Tuesday, April 30, 2013

Week 9: Nuclear Weapons

Nuclear Neurosis vs. Nuclear Laxity

            In his book, Atomic Obsession: Nuclear Alarmism from Hiroshima to Al-Qaeda, John Mueller proposes that we live in a kind of irrational nuclear mania, ever fearing that terrorists will access nuclear weapons, or that the world will end in a nuclear induced holocaust that will leave only vermin to populate what little may be left of our planet. Mueller explains why he believes terrorists are unlikely to procure nuclear weapons, and that this nuclear phobia drives us to make policies and set budgetary priorities that do not mesh with reality. Instead of examining the facts regarding practical nuclear capabilities, we indulge in an almost frantic awe of the power of these magical, mystical scientific innovations. Playing up their capabilities may be beneficial for the purposed of deterrence, for those who are believers in deterrence theory, but for those who prefer to calmly examine reality in an effort to more reasonably plan according to a set of plausibly likely scenarios, it may be preferable to consider things less zealously. By no means is this meant to take the fun out of science, or even to undermine the considerable and formidable power of nuclear weapons; rather, it is meant to serve as smelling salts to the fainting damsel we've all become under the potent nuclear spell. We need to come fully to our senses and measure nuclear capabilities and our response to them as detached, objective observers.


            According to Mueller, from the time the United States loosed "Little Boy" on Hiroshima, the world has lived in dread at the prospect of nuclear annihilation. He argues that this obsession has no basis in logic or scientific fact, going so far as to state that nuclear weapons have had relatively little impact on history. While this last claim makes a departure from hard logic and measurable reality, his point about our obsession with nuclear weapons being unfounded is reasonable, and more importantly, difficult to argue well against. It is true that nuclear weapons have proven to be more or less militarily useless in a literal sense, since there are few tactical application for them. But, if deterrence theory is admitted into the discussion, then there is a reasonable argument that these weapons are in constant use as a sort of invisible force field protecting the possessor from aggression. This discussion become dizzying once it moves into the implications for proliferation, but the proposal that nukes can be said to effectively deter nuclear aggression from other armed parties, when mutual destruction is assured, is at least logically reasonable. So, this is the key point where Mueller leaves himself most exposed to criticism, as it is difficult to defend the position that nukes have had little effect on recent history.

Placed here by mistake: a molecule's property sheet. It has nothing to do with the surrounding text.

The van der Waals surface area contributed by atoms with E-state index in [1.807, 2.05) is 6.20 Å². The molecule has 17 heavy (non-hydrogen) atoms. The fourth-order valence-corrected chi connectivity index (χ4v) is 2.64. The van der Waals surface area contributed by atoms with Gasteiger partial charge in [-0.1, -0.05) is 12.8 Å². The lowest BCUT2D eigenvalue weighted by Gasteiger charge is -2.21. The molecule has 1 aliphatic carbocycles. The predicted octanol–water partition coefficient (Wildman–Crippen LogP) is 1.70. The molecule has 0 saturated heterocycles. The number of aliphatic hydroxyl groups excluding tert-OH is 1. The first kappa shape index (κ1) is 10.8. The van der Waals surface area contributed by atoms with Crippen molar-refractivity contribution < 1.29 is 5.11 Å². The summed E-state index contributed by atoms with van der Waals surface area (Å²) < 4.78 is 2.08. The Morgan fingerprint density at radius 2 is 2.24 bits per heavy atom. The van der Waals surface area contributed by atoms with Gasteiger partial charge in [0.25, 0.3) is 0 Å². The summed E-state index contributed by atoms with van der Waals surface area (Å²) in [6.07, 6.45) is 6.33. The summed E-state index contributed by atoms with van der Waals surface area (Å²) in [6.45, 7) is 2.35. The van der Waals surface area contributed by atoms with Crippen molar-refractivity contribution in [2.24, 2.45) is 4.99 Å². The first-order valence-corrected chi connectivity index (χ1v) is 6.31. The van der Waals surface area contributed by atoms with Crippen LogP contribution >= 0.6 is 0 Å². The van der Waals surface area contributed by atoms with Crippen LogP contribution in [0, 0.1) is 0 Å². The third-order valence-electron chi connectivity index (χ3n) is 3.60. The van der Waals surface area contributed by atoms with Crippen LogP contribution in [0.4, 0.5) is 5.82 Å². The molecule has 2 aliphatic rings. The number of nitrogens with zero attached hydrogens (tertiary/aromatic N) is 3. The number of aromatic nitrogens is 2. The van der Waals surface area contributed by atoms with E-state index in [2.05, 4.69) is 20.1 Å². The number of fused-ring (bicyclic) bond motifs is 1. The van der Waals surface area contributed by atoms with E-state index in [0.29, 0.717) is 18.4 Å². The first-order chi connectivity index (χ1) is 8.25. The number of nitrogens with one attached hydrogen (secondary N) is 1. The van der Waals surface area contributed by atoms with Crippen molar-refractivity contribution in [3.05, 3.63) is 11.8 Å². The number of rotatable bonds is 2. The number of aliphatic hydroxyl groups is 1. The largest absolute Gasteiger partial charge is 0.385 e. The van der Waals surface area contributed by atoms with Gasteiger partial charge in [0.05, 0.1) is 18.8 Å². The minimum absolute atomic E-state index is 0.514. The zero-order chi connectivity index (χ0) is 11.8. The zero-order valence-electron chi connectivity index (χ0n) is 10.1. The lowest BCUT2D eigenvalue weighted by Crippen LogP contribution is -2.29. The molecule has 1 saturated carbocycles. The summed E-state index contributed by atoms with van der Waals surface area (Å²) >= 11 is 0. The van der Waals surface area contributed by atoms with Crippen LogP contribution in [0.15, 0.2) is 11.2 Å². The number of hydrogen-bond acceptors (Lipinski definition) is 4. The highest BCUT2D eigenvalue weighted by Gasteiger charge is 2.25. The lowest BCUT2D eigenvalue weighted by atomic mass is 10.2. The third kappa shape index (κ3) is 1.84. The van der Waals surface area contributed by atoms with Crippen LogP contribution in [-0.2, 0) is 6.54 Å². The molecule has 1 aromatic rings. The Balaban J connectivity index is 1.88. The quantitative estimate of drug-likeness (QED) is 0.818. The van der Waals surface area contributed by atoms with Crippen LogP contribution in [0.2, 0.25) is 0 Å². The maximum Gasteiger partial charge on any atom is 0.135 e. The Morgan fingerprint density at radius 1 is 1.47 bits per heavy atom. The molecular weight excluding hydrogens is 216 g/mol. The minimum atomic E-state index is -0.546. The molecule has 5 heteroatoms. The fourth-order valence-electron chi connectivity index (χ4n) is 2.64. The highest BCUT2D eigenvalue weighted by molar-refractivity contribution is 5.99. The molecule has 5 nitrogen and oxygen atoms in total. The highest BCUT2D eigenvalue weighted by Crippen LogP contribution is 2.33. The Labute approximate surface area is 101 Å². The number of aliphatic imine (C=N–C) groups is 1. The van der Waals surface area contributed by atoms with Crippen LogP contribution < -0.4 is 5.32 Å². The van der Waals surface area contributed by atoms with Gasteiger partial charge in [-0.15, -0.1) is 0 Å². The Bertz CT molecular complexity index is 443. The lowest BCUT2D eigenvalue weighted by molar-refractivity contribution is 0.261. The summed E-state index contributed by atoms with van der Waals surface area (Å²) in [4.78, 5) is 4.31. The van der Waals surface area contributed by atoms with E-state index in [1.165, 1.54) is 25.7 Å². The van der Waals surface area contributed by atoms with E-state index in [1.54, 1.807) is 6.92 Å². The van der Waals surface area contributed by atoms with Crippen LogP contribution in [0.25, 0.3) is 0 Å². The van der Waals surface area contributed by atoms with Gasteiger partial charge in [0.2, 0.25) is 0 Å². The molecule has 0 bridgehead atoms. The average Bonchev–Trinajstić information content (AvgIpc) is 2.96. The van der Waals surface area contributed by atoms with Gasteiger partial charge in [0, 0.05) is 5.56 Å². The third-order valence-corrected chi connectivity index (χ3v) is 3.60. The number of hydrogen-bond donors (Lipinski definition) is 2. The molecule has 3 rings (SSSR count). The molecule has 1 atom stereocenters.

Paul Bracken, on the other hand, cautions in his book The Second Nuclear Age: Strategy, Danger, and the New Power Politics that we are too lax in our dealings with the nuclear phenomenon. He posits that the end of the Cold War ushered in a lackadaisical underestimation of the threat of nuclear weapons, and that the current situations with Iran and North Korea have introduced a second nuclear age. He further explains that the use of these weapons for political prestige has given them added value to countries that want to be recognized among the nuclear elite.


            Bracken argues that, with more countries developing nuclear capabilities, we need to more conscientiously track and evaluate how nuclear weapons are affecting international crises. He is quite concerned that we are in an acutely critical situation that will almost certainly lead to nuclear armed terrorists. While he makes excellent points about carefully calculating scenarios in order to prepare for them, he does convey a sort of hyper-vigilance regarding escalation of the nuclear situation. It would be a (perhaps fatal) mistake to grow too lax in our policies and preparations, but equally irrational and detrimental is the prospect of remaining on too high an alert, which could actually serve as a self-fulfilling prophecy by leading other nations to suspect that they had better start nuclear programs to protect themselves from the dangers we are so anxiously perceiving. In fact, Bracken laments that the current role of nuclear weapons in the Middle East, South Asia, and East Asia will make them impossible to eliminate. As a solution, he proposes that we must devise innovative methods for dealing with conflict in the Middle East (primarily due to Iran) and Asia (primarily due to North Korea), as he believes these conflicts are likely to result in nuclear escalation and further proliferation.

            While Mueller and Bracken clearly see things differently, they do seem to agree that we must explore more effective ways to manage the nuclear problem, and that the best way to go about this it to innovate a new global system of arms control that is more likely to inspire a consensus among states that agree on precious few aspects of the nuclear topic.

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